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Optimized Design Yields Complex Bracket

Friday, February 10, 2017
 

Fig. 1—The as-designed architectural bracket mimics biological structures.

Fig. 2—Topology optimization yielded solid and lattice regions.

Fig. 3—An irregular interface between the lattice and solid regions adds difficulty to the 3D-printing process, and must be reconstructed.

Fig. 4—Design-optimization software smooths the irregular interface shown in Fig. 3.

Fig. 5—During design, a thin layer of solid material is placed under lattice structures to add support.

Fig. 6—By optimizing the design, a viable titanium part could be manufactured via 3D printing.
Additive manufacturing (AM) has made inroads in all types of markets, and building architecture is no exception. For one recent example, witness how Materialise, a provider of 3D-printing software and services with U.S. offices in Plymouth, MI, worked together with Altair and Renishaw to create a spider bracket for R&D purposes. The original design was based on brackets that connect the corners of architectural glass panels, used in atriums and floor-to-ceiling wall glazing. The bracket produced in this effort contains a hybrid lattice structure and was successfully 3D printed in titanium.

This design could not have been created with conventional manufacturing methods. Instead, the success of the finished part is due to the application of Altair’s lattice-based optimization software; Materialise’s Magics, 3-matic and Build Processor software programs; and advanced settings of the Renishaw metal-AM system.

The spider bracket mimics the biological structures as one would find in nature (Fig. 1). Altair’s topology optimization software created a unique, organic shape that is both light and strong. The lattice structures also provide stability and are desirable for their thermal behavior. However, a topology-optimized model needs sufficient smoothing before it can be printed.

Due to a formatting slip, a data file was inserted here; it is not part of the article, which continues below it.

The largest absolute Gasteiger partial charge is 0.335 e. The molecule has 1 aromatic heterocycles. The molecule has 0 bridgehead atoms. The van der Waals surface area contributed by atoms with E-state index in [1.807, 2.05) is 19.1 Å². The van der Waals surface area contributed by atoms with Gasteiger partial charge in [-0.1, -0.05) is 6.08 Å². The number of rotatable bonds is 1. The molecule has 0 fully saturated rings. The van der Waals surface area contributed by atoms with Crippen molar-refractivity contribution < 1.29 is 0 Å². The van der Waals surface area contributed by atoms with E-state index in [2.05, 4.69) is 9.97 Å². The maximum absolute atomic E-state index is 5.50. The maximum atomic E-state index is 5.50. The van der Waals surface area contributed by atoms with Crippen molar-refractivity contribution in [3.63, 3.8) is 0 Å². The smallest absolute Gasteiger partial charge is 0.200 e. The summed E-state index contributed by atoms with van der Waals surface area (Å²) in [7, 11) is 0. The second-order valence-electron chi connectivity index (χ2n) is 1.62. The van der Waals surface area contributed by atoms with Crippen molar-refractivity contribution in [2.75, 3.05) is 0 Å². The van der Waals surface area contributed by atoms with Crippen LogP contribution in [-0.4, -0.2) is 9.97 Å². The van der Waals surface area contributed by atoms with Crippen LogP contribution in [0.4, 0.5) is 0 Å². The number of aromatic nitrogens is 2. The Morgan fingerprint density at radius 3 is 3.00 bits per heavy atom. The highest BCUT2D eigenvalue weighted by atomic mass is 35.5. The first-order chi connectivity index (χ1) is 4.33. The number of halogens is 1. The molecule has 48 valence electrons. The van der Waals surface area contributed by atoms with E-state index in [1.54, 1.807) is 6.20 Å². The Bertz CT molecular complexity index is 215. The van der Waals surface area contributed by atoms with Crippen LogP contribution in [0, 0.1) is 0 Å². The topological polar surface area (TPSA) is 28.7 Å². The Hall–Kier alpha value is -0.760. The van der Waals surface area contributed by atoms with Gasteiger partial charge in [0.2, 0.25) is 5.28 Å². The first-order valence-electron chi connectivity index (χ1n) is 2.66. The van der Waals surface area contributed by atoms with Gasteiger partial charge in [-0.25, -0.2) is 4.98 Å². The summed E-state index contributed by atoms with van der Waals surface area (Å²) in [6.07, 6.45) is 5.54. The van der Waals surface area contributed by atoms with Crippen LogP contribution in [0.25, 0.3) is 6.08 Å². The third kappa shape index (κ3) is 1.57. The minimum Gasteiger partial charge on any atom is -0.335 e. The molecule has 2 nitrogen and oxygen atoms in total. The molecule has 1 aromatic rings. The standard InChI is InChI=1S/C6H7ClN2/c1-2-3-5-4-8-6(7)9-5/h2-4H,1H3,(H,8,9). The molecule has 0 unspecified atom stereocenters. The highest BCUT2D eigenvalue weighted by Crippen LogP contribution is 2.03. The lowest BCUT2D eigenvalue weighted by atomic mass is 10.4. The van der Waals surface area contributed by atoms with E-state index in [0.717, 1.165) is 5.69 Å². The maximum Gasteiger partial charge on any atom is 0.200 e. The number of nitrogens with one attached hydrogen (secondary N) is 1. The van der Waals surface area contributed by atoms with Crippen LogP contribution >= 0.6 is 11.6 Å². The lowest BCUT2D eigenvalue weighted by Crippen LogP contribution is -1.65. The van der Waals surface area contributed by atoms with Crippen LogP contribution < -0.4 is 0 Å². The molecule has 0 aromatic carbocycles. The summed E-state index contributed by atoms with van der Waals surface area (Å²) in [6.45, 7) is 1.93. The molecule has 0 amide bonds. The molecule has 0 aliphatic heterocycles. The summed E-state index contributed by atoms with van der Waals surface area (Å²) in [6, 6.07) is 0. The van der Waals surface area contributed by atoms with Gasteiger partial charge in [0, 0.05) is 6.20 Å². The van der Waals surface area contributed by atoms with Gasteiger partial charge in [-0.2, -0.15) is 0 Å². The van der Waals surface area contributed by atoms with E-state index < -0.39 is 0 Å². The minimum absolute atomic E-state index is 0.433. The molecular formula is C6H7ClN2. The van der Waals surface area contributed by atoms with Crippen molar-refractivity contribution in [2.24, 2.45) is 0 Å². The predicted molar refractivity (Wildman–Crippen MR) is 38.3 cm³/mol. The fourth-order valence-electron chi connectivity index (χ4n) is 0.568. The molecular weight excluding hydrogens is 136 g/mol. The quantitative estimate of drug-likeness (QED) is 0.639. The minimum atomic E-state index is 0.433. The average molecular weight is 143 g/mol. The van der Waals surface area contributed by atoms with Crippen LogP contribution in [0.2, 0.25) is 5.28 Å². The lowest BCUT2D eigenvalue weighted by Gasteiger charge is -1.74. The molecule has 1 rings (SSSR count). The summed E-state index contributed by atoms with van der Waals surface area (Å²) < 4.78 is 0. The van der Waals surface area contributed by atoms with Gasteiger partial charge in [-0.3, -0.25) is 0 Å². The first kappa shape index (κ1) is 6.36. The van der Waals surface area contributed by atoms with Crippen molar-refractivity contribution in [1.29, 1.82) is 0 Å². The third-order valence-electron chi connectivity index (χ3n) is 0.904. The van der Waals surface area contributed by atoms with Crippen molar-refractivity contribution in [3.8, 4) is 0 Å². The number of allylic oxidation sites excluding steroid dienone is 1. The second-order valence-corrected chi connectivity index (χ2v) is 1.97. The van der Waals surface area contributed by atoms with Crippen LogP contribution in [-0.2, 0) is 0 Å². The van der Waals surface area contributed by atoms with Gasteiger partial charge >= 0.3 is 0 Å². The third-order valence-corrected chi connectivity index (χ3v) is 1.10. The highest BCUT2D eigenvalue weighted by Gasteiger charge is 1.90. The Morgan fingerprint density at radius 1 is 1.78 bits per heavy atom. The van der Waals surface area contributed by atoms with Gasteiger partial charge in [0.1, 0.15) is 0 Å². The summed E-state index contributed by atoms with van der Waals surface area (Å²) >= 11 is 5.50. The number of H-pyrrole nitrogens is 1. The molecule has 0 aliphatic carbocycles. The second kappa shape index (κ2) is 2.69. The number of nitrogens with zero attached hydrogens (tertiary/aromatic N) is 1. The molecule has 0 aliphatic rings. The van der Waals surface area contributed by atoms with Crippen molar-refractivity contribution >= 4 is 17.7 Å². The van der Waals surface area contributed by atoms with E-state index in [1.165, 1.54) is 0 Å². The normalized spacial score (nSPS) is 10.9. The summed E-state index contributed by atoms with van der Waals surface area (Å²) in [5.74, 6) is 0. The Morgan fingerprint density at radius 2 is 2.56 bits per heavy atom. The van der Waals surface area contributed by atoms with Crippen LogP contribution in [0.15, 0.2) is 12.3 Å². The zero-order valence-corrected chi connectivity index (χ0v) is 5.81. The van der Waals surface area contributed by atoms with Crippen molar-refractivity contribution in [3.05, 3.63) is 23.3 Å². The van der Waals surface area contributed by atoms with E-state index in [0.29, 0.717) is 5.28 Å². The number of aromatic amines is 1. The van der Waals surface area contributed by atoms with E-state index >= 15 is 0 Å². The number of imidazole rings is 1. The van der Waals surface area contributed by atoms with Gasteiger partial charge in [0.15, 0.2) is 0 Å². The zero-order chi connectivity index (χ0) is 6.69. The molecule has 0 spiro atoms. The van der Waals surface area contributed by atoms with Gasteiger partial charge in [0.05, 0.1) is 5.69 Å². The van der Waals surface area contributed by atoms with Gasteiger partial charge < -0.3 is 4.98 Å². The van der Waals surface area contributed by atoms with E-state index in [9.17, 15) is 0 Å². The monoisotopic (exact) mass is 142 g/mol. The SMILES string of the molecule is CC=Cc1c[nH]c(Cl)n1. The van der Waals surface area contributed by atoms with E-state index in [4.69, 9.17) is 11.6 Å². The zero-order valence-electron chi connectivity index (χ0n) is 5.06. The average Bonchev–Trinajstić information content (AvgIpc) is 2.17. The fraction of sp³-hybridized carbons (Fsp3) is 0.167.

The topology optimization resulted in solid regions and regions with a lattice structure (Fig. 2). The irregular interface between the lattice and the solid mesh makes 3D printing difficult and can lead to stress accumulations, meaning that this interface requires reconstruction (Fig. 3). That’s where Materialise 3-matic software comes into play, according to Materialise officials. With this design-optimization software for AM, the design engineers at Materialise easily transformed the rough data into a clean model with smooth surfaces (Fig. 4).

Besides the irregular geometry, the support structures attached to the lattice potentially could cause problems during the laser-melting process. For instance, when removing the support, the lattice structure can break off as well. To prevent this issue, Materialise engineers placed a thin layer of solid material under the lattice structures that needed support (Fig. 5). In certain regions, the design also was slightly improved with Materialise 3-matic software to reduce the amount of required support structures.

After the design enhancement, engineers used Materialise Magics to add the logos of the three companies, find the optimal orientation, position the part within the build envelope and generate support structures.

Normally, such a large and complex file would be difficult to process and manipulate, but in this case, the calculation of the structures was postponed until the slicing step. The slice-based technology of the Renishaw Build Processor, powered by Materialise, applied the 3D geometry of the spider bracket at the slice level instead of at the STL level, which kept the file size remarkably low, say company officials.

The build file was sliced and tested according to the material parameters assigned by Renishaw. Then, the model was printed as a viable titanium part (Fig. 6). 3DMP

Information for this article supplied by Materialise, Plymouth, MI; tel. 888/662 5057, www.materialise.com.

 

See also: Materialise Usa, L.L.C.


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